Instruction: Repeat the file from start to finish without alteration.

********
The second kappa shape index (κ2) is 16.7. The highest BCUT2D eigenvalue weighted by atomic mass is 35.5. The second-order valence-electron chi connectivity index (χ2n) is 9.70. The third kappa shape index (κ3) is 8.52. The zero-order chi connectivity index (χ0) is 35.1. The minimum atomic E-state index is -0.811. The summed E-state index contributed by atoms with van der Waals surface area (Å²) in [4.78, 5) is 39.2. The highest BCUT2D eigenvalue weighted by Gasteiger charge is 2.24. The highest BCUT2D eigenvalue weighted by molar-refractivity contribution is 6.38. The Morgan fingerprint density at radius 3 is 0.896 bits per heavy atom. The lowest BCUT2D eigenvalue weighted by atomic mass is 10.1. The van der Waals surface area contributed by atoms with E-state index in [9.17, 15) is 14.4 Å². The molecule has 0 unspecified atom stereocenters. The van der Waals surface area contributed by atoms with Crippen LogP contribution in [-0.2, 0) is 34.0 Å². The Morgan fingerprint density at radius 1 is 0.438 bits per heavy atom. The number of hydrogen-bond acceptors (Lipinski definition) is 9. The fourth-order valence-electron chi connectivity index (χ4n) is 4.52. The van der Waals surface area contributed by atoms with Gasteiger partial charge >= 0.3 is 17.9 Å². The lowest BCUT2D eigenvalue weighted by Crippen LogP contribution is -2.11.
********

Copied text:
The second kappa shape index (κ2) is 16.7. The highest BCUT2D eigenvalue weighted by atomic mass is 35.5. The second-order valence-electron chi connectivity index (χ2n) is 9.70. The third kappa shape index (κ3) is 8.52. The zero-order chi connectivity index (χ0) is 35.1. The minimum atomic E-state index is -0.811. The summed E-state index contributed by atoms with van der Waals surface area (Å²) in [4.78, 5) is 39.2. The highest BCUT2D eigenvalue weighted by Gasteiger charge is 2.24. The highest BCUT2D eigenvalue weighted by molar-refractivity contribution is 6.38. The Morgan fingerprint density at radius 3 is 0.896 bits per heavy atom. The lowest BCUT2D eigenvalue weighted by atomic mass is 10.1. The van der Waals surface area contributed by atoms with E-state index in [9.17, 15) is 14.4 Å². The molecule has 0 unspecified atom stereocenters. The van der Waals surface area contributed by atoms with Crippen LogP contribution in [-0.2, 0) is 34.0 Å². The Morgan fingerprint density at radius 1 is 0.438 bits per heavy atom. The number of hydrogen-bond acceptors (Lipinski definition) is 9. The fourth-order valence-electron chi connectivity index (χ4n) is 4.52. The van der Waals surface area contributed by atoms with Gasteiger partial charge >= 0.3 is 17.9 Å². The lowest BCUT2D eigenvalue weighted by Crippen LogP contribution is -2.11.